Air fryers have become a staple in many households in recent years, mainly due to the rise in cleaner living, fast paced lifestyles and greater awareness of how diet can affect our health in the long term. With so many different types, functions and brands of air fryer out there, we’ve put together a guide to help you decide what’s best for you and your family.
What is an Air Fryer?
An air fryer is a countertop kitchen appliance which cooks food using a combination of oil and hot air. It uses a fraction of the oil of conventional deep fat frying, yet produces the same cooking effect as a traditional deep fat fryer. Air fryers cook food that tastes the same as it would if you were using a deep fat fryer, so they are far healthier to use. Some manufacturers believe air fryers can use to up to 80% less fat than conventional methods, as some models use as little as 1tbsp of oil at a time.
Air fryers are generally quieter and lighter than deep fat fryers and are far quicker and easier to clean, making them more hygienic. Advances in technology mean they are much more powerful than they used to be and have higher capacity than was previously available. You can grill, bake, roast or fry almost anything from chicken nuggets to curries and – believe it or not – even desserts!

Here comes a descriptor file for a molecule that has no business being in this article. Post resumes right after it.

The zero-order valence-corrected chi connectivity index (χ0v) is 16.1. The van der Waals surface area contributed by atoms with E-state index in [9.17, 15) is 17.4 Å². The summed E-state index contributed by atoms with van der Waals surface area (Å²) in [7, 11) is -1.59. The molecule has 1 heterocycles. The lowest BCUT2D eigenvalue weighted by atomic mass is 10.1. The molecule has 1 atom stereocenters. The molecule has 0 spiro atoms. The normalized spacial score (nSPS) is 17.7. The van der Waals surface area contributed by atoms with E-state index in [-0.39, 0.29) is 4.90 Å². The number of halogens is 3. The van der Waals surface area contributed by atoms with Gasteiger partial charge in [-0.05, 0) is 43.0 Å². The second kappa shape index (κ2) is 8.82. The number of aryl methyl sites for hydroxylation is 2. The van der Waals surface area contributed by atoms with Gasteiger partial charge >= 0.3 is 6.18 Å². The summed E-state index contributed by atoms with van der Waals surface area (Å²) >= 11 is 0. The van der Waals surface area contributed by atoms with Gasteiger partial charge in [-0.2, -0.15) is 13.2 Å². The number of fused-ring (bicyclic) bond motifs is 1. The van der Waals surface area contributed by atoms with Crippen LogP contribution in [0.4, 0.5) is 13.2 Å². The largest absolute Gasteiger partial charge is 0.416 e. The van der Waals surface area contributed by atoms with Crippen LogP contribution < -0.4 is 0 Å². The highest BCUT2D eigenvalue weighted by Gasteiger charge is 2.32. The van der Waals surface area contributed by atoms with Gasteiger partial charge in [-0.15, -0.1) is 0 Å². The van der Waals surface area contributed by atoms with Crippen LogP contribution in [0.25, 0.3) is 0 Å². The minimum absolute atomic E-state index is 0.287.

Safety is another major plus with air fryers. Large pans of hot oil are all too easily pulled over or knocked – in the UK, chip pan fires are the most frequent cause of fire related injuries in the home. Air fryers keep hot food contained, with safety shut-offs a prominent feature on may models.
How does an Air Fryer Work?
Air fryers work using a similar principle to standard convection ovens but with the addition of oil. A mechanical convection fan drives hot air around the food which has been lightly coated with oil beforehand. The hot air bounces off the base, sides and top of the cooking chamber of the fryer, quickly crisping and cooking the food within.
So, what exactly happens to your food in the fryer? As the heat hits the food, it quickly becomes caramelized, leaving a crispy outer layer and cooking the food all round in minutes. The taste and texture are as good if not better than the results from a conventional deep fat fryer – some would say even better, as there are no pools of grease left on your plate afterwards.